Chai (חי) is the Hebrew word for life. The word, consisting of two Hebrew letters —chet (ח) and yud (י)— is a Jewish symbol, frequently appearing on pendants and other jewelry.
Unlike the Indian tea chai, which is pronounced with the “ch” sound of “chocolate,” the Hebrew chai is pronounced with the same “kh” sound as in challah. Both words rhyme with “high,” however.
By Israel21c Staff
Israeli researcher claims his calculations show scientists have grossly underestimated the effects of air pollution.
The world’s scientific community has known for a long time that global warming is caused by manmade emissions in the form of greenhouse gases, while global cooling is caused by air pollution in the form of aerosols.
In a new study published in the journal Science, Hebrew University of Jerusalem Prof. Daniel Rosenfeld argues that the degree to which aerosol particles cool the earth has been grossly underestimated.
by Shira Feder for The Forward
A ban on the Jewish and Muslim methods of ritual slaughter of animals in Belgium’s northern Flemish region went into effect on January 1. The region’s capital is Antwerp, home to approximately 20,000 Jews.
This is just another step in a larger trend across Europe — which we’ve mapped out below, with individual restrictions and Jewish population numbers:
BY STEPHEN P. GARFINKEL, JTS
Whose Revelation Is It, Anyway?
Parashat Yitro is a Torah reading of monumental ideas, foundational concepts, and widely-recognized importance. By all measures, this week’s portion must be considered a highlight of the entire Torah, since it includes no less (and a lot more!) than the Ten Commandments. This seems to be the right place to explore questions such as these: what did the actual revelation (Exodus 20) include? What were God’s commandments? Why were these statements singled out, especially given the amount of law scattered throughout the Torah? What gives these brief pronouncements their distinctive importance? There are so many crucial questions we could ponder with great benefit about the Commandments, their form, their content, and their meaning.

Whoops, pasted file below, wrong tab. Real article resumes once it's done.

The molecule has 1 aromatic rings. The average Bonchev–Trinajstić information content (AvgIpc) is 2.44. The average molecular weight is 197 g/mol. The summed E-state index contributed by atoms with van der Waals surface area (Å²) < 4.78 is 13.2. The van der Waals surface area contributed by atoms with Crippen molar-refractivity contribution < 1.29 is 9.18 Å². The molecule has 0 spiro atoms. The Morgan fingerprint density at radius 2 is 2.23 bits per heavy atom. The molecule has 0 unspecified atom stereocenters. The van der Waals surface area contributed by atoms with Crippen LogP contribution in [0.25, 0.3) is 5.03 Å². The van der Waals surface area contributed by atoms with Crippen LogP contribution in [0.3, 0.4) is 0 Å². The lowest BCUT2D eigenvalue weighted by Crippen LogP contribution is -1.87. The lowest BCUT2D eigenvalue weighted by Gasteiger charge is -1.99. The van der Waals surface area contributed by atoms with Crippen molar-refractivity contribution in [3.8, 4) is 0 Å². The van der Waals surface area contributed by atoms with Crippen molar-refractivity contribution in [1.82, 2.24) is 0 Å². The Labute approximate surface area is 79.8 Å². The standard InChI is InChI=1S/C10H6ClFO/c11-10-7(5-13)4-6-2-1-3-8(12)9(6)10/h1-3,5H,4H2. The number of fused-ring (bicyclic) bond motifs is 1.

BY ARIEL WEXLER for newvoices.org
The central question of “First Reformed,” Paul Schrader’s film about a pastor reckoning with climate change, is, “Can God forgive us for what we’ve done to this world?” It’s a good question for American Protestants, and for all of us living between skeptical optimism and righteous despair.
It’s high time for Jews to have our own “First Reformed” moment, and the answer might be a biblical and rhetorical tool that was staring us in the face all along: tikkun olam.
By Sky Palma for DeadState
Not Jewish news, but happy to see how churches are reacting to the hate.
YREKA, CALIFORNIA — A pastor at a Northern California Presbyterian church was ousted by his congregation after he posted anti-LGBT messages on a sign outside his church, NBC News reports.
In a post to his Facebook page this past weekend, Pastor Justin Hoke announced his removal.
“As of today, I am no longer the pastor of Trinity Bible Presbyterian Church,” Hoke wrote. “I was informed that essentially all but one couple in membership would leave the church if I continued as pastor.”